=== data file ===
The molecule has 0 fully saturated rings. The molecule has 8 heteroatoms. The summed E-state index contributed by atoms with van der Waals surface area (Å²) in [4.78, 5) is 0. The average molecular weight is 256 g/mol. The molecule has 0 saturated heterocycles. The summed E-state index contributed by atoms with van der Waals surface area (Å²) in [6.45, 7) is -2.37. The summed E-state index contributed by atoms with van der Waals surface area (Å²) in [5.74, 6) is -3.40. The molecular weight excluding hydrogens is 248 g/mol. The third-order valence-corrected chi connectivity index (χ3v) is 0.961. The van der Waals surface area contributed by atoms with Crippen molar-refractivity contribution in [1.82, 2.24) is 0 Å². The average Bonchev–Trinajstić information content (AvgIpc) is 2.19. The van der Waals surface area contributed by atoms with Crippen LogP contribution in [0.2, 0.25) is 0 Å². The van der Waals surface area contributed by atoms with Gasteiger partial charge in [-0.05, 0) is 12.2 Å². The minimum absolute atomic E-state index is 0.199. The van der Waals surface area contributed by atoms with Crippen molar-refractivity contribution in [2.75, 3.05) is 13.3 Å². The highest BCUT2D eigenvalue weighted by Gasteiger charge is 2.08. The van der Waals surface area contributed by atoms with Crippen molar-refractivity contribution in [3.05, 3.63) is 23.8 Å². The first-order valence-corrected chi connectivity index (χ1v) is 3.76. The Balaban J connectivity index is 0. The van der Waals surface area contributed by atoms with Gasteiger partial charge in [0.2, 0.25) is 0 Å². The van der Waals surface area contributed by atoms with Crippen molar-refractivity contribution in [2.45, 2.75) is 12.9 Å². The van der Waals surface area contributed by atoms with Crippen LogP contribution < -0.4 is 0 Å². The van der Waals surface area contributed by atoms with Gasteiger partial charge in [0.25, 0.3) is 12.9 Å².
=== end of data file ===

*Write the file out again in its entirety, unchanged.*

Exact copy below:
The molecule has 0 fully saturated rings. The molecule has 8 heteroatoms. The summed E-state index contributed by atoms with van der Waals surface area (Å²) in [4.78, 5) is 0. The average molecular weight is 256 g/mol. The molecule has 0 saturated heterocycles. The summed E-state index contributed by atoms with van der Waals surface area (Å²) in [6.45, 7) is -2.37. The summed E-state index contributed by atoms with van der Waals surface area (Å²) in [5.74, 6) is -3.40. The molecular weight excluding hydrogens is 248 g/mol. The third-order valence-corrected chi connectivity index (χ3v) is 0.961. The van der Waals surface area contributed by atoms with Crippen molar-refractivity contribution in [1.82, 2.24) is 0 Å². The average Bonchev–Trinajstić information content (AvgIpc) is 2.19. The van der Waals surface area contributed by atoms with Crippen LogP contribution in [0.2, 0.25) is 0 Å². The van der Waals surface area contributed by atoms with Gasteiger partial charge in [-0.05, 0) is 12.2 Å². The minimum absolute atomic E-state index is 0.199. The van der Waals surface area contributed by atoms with Crippen molar-refractivity contribution in [2.75, 3.05) is 13.3 Å². The highest BCUT2D eigenvalue weighted by Gasteiger charge is 2.08. The van der Waals surface area contributed by atoms with Crippen molar-refractivity contribution in [3.05, 3.63) is 23.8 Å². The first-order valence-corrected chi connectivity index (χ1v) is 3.76. The Balaban J connectivity index is 0. The van der Waals surface area contributed by atoms with Gasteiger partial charge in [0.2, 0.25) is 0 Å². The van der Waals surface area contributed by atoms with Crippen molar-refractivity contribution in [2.45, 2.75) is 12.9 Å². The van der Waals surface area contributed by atoms with Crippen LogP contribution < -0.4 is 0 Å². The van der Waals surface area contributed by atoms with Gasteiger partial charge in [0.25, 0.3) is 12.9 Å².